CLA Wales is calling on the National Grid to take urgent action
to help farmers and landowners whose lives have been blighted by
the pipeline which will carry liquefied gas from Milford Haven
Work on the £750 million project is continuing in wet and
muddy conditions that make it all the more disruptive for many
of those involved (the Grantors) as their agents are experiencing
considerable difficulty in settling interim claims for compensation.
CLA regional director Jonathan Andrews says it is unacceptable
that an organisation such as National Grid cannot seem to organise
its payment structure. Farmers along the stretch of pipeline from
Milford Haven to Swansea have co-operated with the project, despite
personal misgivings and have been very poorly treated.
"I am very unhappy indeed about the way our members, and indeed
farmers throughout the area are being treated", he said. "We
are talking about very big sums of money and it's imperative that
people are paid for the very real disruption and upset they are
being caused – quite apart from the blight on their farms
and the negative effect on equity.
"We have to remember that farmers work extremely hard to keep
their land in good order. They take a pride in their contribution
to our wonderful Welsh landscape, and indeed they are now proscribed
by European rules from creating a mess while caring for their livestock.
"Yet they are having to stand back and watch as fields are
ripped up and shafts sunk. There is a particular problem where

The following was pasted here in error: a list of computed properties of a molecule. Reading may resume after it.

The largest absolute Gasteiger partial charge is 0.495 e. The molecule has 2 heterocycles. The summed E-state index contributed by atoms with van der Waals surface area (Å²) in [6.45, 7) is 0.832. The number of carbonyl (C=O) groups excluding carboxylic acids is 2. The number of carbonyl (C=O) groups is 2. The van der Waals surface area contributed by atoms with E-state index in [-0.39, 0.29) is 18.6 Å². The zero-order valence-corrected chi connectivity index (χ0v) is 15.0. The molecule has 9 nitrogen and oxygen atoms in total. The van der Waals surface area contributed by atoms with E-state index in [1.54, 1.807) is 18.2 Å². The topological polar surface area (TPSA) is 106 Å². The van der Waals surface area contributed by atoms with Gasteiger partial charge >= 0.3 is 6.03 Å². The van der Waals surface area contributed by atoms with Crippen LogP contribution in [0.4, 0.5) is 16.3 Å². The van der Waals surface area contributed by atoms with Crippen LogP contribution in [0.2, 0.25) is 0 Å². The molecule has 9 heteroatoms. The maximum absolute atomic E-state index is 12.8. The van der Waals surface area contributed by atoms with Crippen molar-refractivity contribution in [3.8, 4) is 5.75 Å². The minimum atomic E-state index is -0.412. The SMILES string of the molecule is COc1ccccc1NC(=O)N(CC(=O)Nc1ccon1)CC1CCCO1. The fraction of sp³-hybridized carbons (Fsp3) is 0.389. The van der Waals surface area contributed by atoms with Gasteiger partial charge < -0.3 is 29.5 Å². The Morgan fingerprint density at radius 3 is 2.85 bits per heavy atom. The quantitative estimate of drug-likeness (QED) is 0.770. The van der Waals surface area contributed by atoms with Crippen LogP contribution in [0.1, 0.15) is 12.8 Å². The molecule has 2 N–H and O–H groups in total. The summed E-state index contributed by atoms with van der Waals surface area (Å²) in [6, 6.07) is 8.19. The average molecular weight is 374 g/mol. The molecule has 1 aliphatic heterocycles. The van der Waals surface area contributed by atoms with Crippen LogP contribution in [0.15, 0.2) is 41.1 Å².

there are easements for river and road crossings. It had been said
before construction started and in the early negotiation stages
that there would be no winter working but the contractors are having
to press on so as not to let the project overrun and incur penalties.
"The National Grid is contractually obliged to start delivering
gas in October 2007 and if they fail could incur up to £36million
in fines by September 2008. Ofgem can start imposing penalties
at £2 million for the first month and increase incrementally.
"You can see that we are talking huge sums of money and I
cannot see why our members are not being properly and promptly
compensated as they are co-operating so well in helping to get
this project driven through on time."
Mr Andrews was speaking following a meeting of Agents representing
farmers and landowners with National Grid, called by Edward Perkins
in Carmarthen. He said the consensus was that the lack of interim
payments smacked of ineptitude. Those concerned should contact
their Agents or the local CLA office.
Farmers fail to plan for the future, report warns
Farming expert joins Ward Hadaway
CLA response to announcement of Uplands Entry Level Stewardship
NFU Report makes the case for 21st century farming